Monday, June 14, 2021

Facebook suspends Trump’s accounts till 2023 for inciting Capitol violence

Facebook has suspended President Donald Trump’s accounts for two years following a finding that Mr Trump stoked violence ahead of the deadly January 6 insurrection at the Capitol, the platform announced on Friday.
At the end of the suspension, the company will assess whether Mr Trump’s “risk to public safety” has subsided, Nick Clegg, Facebook’s vice president of global affairs, wrote in a blog post.
He said Facebook will take into account “external factors” such as instances of violence, restrictions on peaceful assembly and other markers of civil unrest.
Facebook also announced that it would end a contentious policy that automatically exempted politicians from rules banning hate speech and abuse, and that it would stiffen penalties for public figures during times of civil unrest and violence.
The former president called Facebook’s decision on the suspension “an insult.” The two-year ban replaced a previous ruling that ordered Mr Trump to be suspended indefinitely.
“They shouldn’t be allowed to get away with this censoring and silencing, and ultimately, we will win. Our Country can’t take this abuse anymore!” Mr Trump said in a news release.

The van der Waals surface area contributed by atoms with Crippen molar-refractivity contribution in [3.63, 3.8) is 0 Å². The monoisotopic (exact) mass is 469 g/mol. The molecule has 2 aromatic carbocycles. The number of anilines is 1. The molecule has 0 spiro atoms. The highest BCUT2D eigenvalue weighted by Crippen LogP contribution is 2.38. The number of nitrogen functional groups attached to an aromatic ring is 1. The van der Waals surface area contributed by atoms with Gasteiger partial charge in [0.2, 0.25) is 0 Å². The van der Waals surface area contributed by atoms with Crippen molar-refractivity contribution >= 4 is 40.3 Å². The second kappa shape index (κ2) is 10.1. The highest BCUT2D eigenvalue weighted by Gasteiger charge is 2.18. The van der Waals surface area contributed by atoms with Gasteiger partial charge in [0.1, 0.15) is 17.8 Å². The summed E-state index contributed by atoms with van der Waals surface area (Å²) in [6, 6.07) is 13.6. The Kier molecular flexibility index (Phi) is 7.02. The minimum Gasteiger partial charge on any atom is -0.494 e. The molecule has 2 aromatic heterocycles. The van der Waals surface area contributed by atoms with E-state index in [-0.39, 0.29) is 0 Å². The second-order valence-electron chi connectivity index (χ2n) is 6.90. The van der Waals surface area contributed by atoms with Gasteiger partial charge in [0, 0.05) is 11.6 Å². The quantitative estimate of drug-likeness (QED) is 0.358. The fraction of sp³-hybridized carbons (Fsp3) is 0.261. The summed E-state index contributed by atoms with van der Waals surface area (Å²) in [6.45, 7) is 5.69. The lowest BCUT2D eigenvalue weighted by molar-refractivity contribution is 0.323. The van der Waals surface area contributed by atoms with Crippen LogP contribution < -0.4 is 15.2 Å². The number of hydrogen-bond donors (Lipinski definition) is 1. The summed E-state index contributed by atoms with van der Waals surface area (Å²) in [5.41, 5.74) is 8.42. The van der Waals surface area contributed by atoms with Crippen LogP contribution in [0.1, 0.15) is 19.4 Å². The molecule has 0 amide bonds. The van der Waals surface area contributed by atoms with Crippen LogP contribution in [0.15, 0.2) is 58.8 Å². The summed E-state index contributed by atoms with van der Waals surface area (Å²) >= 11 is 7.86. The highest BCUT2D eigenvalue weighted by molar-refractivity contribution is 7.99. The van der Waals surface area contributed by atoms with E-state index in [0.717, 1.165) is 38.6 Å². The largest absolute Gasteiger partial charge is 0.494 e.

Social platforms like Facebook and Twitter have become indispensable tools for politicians to get their messages out and to raise small-dollar donations. Without the megaphone of Twitter and the targeted fundraising appeals his campaign mastered on Facebook, Mr Trump could be at a serious disadvantage relative to other politicians.
Mr Trump has teased running for president again in 2024. His aides say that he has been working on launching his own social media platform to compete with those that have booted him, but one has yet to materialise.
A blog he launched on his existing website earlier this year was shut down after less than a month. It attracted dismal traffic.
On Facebook, Mr Trump’s suspension means that his account is essentially frozen. Others can read and comment on past posts, but Mr Trump and other account handlers are unable to post new material.
Twitter, by contrast, has permanently banned Mr Trump from its service, and no trace of his account remains.
“What they’ve done here is shield themselves from potential presidential rage” with a reassessment of Mr Trump’s account in two years, said Jennifer Grygiel, a Syracuse University communications professor.
In a colour-coded chart on its blog post, the company said public figures who violate its policies during times of crisis can be restricted from posting for a month (yellow) or as long as two years (red). Future violations, it said, will be met with “heightened penalties, up to and including permanent removal.”
The policy that exempted politicians from rules on hate speech and abuse was once championed by CEO Mark Zuckerberg.
The company said it never applied the policy to Mr Trump, but on Friday backtracked to say it did use it once, in 2019 for a video of a rally on his Facebook page.

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